Found a good book that teaches all kinds of good info as if a journeyman were available"Metalworking Sink or Swim: Tips and Tricks for Machinists, Welders and Fabricators ".
Will not teach you CAD CAM but will help your thought processes.
I have 2 small "Bench top 4 axis CNCs" and am building a third, my business is the art side of CAD CAM as I do golf awards, scale model car parts, and anything else the spirit or money moves me to make.
So I make jigs, fixtures, and one of a kind simple surface parts on manual mill and lathe and complex surface parts, Trees, Bees and Helical impellers on my CNCs. Now long ago I did watch a very talented machinist with a ball endmill make a five bladed tapered Helical impeller on a Bridgeport an angle plate and two dividing heads, 20 years later saw the very same part cast in Titanium, marvelous because the first part was used on a tracing mill to create more parts That now they are cast.
So lastly I would invite anyone to read my friends journey into Computer Aided Machining his name is Arnot the Web address is arnotQ.com and the story is "CNC vs Hand made Cues". See Arnot called me when I was working for a company that trained Jewelers how to use computers and CNC mills to make jewelry, his first words to me were "So I hear you can make parts with these door stops", the rest is in his story.
I love my CNCs but I rely on my manuals, it is rewarding to use either "But" where as I can make almost anything on my manual machines I can make two faster with a CNC, how many are you going to make?
cnc are money makers........manuals machines are happy makers!
if you read it from the start, the guy is handicapped. the title might be mis leading because he already esablished that manual isn't a good option for him. it's less a question as much as it's a discussion.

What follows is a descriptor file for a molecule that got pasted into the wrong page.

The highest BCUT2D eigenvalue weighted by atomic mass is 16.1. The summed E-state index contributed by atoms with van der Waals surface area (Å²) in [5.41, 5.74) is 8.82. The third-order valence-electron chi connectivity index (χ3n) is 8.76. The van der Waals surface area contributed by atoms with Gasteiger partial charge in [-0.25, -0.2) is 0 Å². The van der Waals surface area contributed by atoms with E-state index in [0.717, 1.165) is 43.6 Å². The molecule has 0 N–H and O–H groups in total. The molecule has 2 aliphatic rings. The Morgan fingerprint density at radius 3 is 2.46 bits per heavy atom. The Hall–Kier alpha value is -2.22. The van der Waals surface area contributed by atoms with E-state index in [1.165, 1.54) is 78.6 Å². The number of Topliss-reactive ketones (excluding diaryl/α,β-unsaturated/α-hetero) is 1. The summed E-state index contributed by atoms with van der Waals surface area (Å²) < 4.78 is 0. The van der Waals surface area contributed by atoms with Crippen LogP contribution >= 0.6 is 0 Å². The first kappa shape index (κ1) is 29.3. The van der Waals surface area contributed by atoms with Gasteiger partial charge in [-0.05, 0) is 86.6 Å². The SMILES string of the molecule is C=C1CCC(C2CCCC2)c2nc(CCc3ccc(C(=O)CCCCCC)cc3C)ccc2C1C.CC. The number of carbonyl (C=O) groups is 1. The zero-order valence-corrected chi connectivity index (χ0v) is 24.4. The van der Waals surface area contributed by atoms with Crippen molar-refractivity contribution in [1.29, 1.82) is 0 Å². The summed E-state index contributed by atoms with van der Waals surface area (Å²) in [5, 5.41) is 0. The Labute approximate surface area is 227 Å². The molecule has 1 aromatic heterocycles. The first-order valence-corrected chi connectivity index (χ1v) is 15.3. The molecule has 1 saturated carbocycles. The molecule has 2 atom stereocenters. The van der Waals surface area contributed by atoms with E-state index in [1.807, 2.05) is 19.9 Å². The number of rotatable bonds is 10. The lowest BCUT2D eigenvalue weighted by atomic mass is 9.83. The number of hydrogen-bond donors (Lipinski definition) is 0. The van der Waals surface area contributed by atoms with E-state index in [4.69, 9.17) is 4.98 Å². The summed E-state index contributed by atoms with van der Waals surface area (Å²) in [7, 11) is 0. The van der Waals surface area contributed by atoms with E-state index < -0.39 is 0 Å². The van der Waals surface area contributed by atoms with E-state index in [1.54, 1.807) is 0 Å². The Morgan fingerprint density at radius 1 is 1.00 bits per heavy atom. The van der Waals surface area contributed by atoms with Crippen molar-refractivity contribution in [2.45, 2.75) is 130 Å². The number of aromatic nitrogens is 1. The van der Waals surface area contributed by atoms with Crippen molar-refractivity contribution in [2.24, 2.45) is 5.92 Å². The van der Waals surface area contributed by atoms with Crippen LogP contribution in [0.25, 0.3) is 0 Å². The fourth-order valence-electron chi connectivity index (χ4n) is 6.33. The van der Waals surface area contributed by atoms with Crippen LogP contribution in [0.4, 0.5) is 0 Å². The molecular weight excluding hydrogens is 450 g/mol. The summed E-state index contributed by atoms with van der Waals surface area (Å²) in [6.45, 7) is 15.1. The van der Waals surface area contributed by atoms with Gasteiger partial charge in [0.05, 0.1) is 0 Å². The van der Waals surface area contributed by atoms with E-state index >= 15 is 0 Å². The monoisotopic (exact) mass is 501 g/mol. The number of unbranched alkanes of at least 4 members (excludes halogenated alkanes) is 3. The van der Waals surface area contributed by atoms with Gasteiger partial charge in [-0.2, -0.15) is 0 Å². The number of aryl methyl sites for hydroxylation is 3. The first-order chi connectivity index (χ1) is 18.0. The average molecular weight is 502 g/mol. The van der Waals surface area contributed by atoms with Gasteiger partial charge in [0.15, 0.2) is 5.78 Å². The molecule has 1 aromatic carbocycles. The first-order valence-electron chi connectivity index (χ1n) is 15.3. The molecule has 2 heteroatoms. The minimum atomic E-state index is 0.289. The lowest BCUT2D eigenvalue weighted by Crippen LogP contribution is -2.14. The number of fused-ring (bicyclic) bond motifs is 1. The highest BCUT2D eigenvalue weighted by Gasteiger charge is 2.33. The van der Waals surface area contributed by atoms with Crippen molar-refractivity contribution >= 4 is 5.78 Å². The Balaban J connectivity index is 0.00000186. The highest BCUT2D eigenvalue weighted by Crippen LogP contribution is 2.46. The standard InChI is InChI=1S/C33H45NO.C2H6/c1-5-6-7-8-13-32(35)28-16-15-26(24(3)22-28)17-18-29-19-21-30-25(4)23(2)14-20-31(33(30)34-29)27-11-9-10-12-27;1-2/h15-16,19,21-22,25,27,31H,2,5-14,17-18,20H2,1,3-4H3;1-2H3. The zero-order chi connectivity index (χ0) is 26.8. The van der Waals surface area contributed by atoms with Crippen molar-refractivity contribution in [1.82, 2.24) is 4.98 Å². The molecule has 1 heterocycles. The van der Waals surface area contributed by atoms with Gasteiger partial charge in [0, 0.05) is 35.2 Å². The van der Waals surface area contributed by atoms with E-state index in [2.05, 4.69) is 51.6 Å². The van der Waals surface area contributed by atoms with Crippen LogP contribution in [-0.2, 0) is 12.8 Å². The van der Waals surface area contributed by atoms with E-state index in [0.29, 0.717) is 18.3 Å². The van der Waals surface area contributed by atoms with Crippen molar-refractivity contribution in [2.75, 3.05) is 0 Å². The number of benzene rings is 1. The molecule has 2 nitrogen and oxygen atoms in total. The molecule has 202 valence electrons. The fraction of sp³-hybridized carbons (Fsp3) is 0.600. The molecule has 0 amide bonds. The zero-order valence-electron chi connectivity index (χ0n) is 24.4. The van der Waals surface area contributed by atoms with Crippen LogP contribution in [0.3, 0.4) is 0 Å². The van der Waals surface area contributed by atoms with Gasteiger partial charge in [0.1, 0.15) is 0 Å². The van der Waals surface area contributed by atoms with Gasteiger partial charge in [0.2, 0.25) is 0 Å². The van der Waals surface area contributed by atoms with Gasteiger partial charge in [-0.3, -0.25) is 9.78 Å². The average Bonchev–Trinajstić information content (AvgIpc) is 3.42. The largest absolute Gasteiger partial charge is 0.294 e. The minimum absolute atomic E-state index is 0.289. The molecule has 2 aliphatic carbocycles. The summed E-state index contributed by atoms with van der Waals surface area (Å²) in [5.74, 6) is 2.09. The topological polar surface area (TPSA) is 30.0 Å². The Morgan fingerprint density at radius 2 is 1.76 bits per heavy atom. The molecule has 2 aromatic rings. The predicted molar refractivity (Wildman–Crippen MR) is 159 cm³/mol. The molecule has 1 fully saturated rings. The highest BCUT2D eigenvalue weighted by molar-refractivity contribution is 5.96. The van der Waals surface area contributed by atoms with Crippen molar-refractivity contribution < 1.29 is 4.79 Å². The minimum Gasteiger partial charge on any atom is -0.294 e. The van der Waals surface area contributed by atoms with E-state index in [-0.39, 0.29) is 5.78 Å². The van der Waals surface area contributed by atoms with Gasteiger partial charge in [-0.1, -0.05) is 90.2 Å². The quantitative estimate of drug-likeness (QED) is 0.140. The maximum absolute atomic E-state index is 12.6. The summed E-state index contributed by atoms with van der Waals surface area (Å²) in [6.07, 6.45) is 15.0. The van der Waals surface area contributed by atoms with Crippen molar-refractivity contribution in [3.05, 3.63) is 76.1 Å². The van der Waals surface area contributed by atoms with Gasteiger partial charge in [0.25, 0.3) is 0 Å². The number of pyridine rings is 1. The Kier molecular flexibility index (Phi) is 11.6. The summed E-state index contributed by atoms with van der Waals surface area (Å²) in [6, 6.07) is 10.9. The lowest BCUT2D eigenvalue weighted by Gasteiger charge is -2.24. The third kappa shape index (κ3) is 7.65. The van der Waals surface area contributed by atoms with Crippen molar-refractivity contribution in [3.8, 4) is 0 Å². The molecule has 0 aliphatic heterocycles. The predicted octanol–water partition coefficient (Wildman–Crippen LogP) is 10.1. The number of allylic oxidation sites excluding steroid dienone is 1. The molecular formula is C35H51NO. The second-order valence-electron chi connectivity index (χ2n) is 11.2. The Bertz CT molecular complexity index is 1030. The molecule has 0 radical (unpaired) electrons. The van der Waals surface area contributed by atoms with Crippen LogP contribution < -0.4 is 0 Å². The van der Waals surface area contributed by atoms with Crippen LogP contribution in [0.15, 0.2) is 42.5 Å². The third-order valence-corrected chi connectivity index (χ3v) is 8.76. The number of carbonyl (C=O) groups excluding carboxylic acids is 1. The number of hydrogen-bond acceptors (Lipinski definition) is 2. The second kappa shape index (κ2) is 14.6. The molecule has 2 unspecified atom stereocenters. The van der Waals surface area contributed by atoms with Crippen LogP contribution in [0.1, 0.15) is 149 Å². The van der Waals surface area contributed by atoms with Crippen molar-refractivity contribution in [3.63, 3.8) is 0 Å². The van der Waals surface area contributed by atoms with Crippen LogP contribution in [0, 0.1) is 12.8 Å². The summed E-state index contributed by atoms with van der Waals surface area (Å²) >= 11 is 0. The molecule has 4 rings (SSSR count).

yeah i read that part i was just make a general statement,,,,for his situation , obviously it wouldnt work,
Well, I've read this post top to bottom several times. Every time it comes to the top of the recent trheads any way. I've debated with myself on posting my thoughts to prevent looking lilke an ass. As you can tell from my avatar, I'm very technical and specific. I don't appreciate abstract and I call things like I see them. I'm wondering a couple things. First, Ryan, are you still active on the forum? Second, no matter what "option" you pick, will you not ultimately be watching? As some one who has grown up around machining and made a career out of it, it is a physicl field even at the smallest scale of clamping a workpiece or changing a tool. I must say, it makes me appreciate things I take for granted such as the ability to walk. So I'm sorry, but that's the truth. I think you would get greater satisfaction from taking the above advice in creating in CAD. Spend your money on Alibre (now Geomagic) and design some engines or whatever else your heart desires. You can mostly do it with the mouse, and using the on-sceen keyboard you can completely do it with a mouse. And the final product will be completely your work and therefore more satisfying. While your playing with and learning your software, read some online machining material so you can keep the process in mind while you design your parts. I'm also assuming you will need to develope a since of size and scale in respect to inches and mm. You have to learn how big or small to make your designs. No matter how good the machinist - some designs can be impossible. Draw your solids, make 2d drafts and even animations. Once you've completed a few engine designs post them here. You never know, poeple may even build them. Imagine seeing one of your designs built. Design a Stirling engine or a flame licker and I may have a go at it. You could even earn money once you develope some CAD skill. Convert hand drawn designs to CAD models for people. You never know where one seat of CAD will take you but I think it would be less money better spent.
I admire your desire to try. If only, all the able bodied people who could, would.